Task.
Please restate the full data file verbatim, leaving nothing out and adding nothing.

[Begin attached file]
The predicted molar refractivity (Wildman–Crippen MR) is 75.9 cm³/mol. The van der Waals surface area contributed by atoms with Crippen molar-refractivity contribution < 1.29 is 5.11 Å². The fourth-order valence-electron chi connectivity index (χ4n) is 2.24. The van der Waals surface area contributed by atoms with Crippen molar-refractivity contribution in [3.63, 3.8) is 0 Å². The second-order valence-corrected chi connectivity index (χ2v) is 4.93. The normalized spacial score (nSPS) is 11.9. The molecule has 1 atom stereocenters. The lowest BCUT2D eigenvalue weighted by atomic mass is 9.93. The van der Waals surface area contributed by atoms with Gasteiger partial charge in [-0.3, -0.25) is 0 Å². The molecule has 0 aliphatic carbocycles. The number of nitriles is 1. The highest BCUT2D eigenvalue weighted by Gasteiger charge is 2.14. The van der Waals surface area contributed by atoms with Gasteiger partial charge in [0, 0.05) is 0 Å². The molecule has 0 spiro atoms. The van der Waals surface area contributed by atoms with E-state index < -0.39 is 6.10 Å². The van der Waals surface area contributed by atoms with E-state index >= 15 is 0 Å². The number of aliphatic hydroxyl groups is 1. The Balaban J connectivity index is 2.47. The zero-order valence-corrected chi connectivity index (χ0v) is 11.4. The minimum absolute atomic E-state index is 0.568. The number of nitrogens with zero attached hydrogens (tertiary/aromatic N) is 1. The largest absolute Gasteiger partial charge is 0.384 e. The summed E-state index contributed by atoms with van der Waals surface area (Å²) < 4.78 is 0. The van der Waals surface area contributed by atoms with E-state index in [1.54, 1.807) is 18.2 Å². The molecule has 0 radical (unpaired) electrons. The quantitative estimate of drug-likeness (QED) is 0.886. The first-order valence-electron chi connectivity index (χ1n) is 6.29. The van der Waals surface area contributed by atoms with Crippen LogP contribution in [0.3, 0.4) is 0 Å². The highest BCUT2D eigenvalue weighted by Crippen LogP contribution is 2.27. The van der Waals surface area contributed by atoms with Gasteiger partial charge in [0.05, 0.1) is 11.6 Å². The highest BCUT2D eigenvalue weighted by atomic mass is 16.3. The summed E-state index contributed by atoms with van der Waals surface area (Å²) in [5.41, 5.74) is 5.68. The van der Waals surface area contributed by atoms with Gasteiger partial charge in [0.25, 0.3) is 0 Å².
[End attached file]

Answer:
The predicted molar refractivity (Wildman–Crippen MR) is 75.9 cm³/mol. The van der Waals surface area contributed by atoms with Crippen molar-refractivity contribution < 1.29 is 5.11 Å². The fourth-order valence-electron chi connectivity index (χ4n) is 2.24. The van der Waals surface area contributed by atoms with Crippen molar-refractivity contribution in [3.63, 3.8) is 0 Å². The second-order valence-corrected chi connectivity index (χ2v) is 4.93. The normalized spacial score (nSPS) is 11.9. The molecule has 1 atom stereocenters. The lowest BCUT2D eigenvalue weighted by atomic mass is 9.93. The van der Waals surface area contributed by atoms with Gasteiger partial charge in [-0.3, -0.25) is 0 Å². The molecule has 0 aliphatic carbocycles. The number of nitriles is 1. The highest BCUT2D eigenvalue weighted by Gasteiger charge is 2.14. The van der Waals surface area contributed by atoms with Gasteiger partial charge in [0, 0.05) is 0 Å². The molecule has 0 spiro atoms. The van der Waals surface area contributed by atoms with E-state index < -0.39 is 6.10 Å². The van der Waals surface area contributed by atoms with E-state index >= 15 is 0 Å². The number of aliphatic hydroxyl groups is 1. The Balaban J connectivity index is 2.47. The zero-order valence-corrected chi connectivity index (χ0v) is 11.4. The minimum absolute atomic E-state index is 0.568. The number of nitrogens with zero attached hydrogens (tertiary/aromatic N) is 1. The largest absolute Gasteiger partial charge is 0.384 e. The summed E-state index contributed by atoms with van der Waals surface area (Å²) < 4.78 is 0. The van der Waals surface area contributed by atoms with E-state index in [1.54, 1.807) is 18.2 Å². The molecule has 0 radical (unpaired) electrons. The quantitative estimate of drug-likeness (QED) is 0.886. The first-order valence-electron chi connectivity index (χ1n) is 6.29. The van der Waals surface area contributed by atoms with Crippen LogP contribution in [0.3, 0.4) is 0 Å². The highest BCUT2D eigenvalue weighted by Crippen LogP contribution is 2.27. The van der Waals surface area contributed by atoms with Gasteiger partial charge in [0.05, 0.1) is 11.6 Å². The highest BCUT2D eigenvalue weighted by atomic mass is 16.3. The summed E-state index contributed by atoms with van der Waals surface area (Å²) in [5.41, 5.74) is 5.68. The van der Waals surface area contributed by atoms with Gasteiger partial charge in [0.25, 0.3) is 0 Å².